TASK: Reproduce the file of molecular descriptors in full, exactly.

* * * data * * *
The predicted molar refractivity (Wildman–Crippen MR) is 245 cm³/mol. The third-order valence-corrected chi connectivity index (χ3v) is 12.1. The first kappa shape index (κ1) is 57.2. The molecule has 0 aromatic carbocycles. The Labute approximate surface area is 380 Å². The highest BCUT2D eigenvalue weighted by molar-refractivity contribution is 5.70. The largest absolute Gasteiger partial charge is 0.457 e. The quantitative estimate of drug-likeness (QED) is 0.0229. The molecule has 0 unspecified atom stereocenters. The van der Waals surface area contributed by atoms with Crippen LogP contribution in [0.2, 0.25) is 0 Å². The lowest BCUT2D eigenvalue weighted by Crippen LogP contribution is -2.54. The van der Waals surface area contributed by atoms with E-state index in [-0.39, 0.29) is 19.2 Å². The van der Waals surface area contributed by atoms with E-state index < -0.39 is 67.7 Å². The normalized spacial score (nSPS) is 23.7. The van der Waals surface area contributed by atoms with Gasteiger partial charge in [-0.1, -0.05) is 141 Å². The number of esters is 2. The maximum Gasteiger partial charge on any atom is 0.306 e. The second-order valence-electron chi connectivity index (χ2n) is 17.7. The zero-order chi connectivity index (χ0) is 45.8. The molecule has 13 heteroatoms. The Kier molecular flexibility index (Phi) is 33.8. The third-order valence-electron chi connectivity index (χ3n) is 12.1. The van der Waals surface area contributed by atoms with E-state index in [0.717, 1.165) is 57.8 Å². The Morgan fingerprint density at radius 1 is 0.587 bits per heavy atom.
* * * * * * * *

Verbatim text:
The predicted molar refractivity (Wildman–Crippen MR) is 245 cm³/mol. The third-order valence-corrected chi connectivity index (χ3v) is 12.1. The first kappa shape index (κ1) is 57.2. The molecule has 0 aromatic carbocycles. The Labute approximate surface area is 380 Å². The highest BCUT2D eigenvalue weighted by molar-refractivity contribution is 5.70. The largest absolute Gasteiger partial charge is 0.457 e. The quantitative estimate of drug-likeness (QED) is 0.0229. The molecule has 0 unspecified atom stereocenters. The van der Waals surface area contributed by atoms with Crippen LogP contribution in [0.2, 0.25) is 0 Å². The lowest BCUT2D eigenvalue weighted by Crippen LogP contribution is -2.54. The van der Waals surface area contributed by atoms with E-state index in [-0.39, 0.29) is 19.2 Å². The van der Waals surface area contributed by atoms with E-state index < -0.39 is 67.7 Å². The normalized spacial score (nSPS) is 23.7. The van der Waals surface area contributed by atoms with Gasteiger partial charge in [-0.1, -0.05) is 141 Å². The number of esters is 2. The maximum Gasteiger partial charge on any atom is 0.306 e. The second-order valence-electron chi connectivity index (χ2n) is 17.7. The zero-order chi connectivity index (χ0) is 45.8. The molecule has 13 heteroatoms. The Kier molecular flexibility index (Phi) is 33.8. The third-order valence-electron chi connectivity index (χ3n) is 12.1. The van der Waals surface area contributed by atoms with E-state index in [0.717, 1.165) is 57.8 Å². The Morgan fingerprint density at radius 1 is 0.587 bits per heavy atom.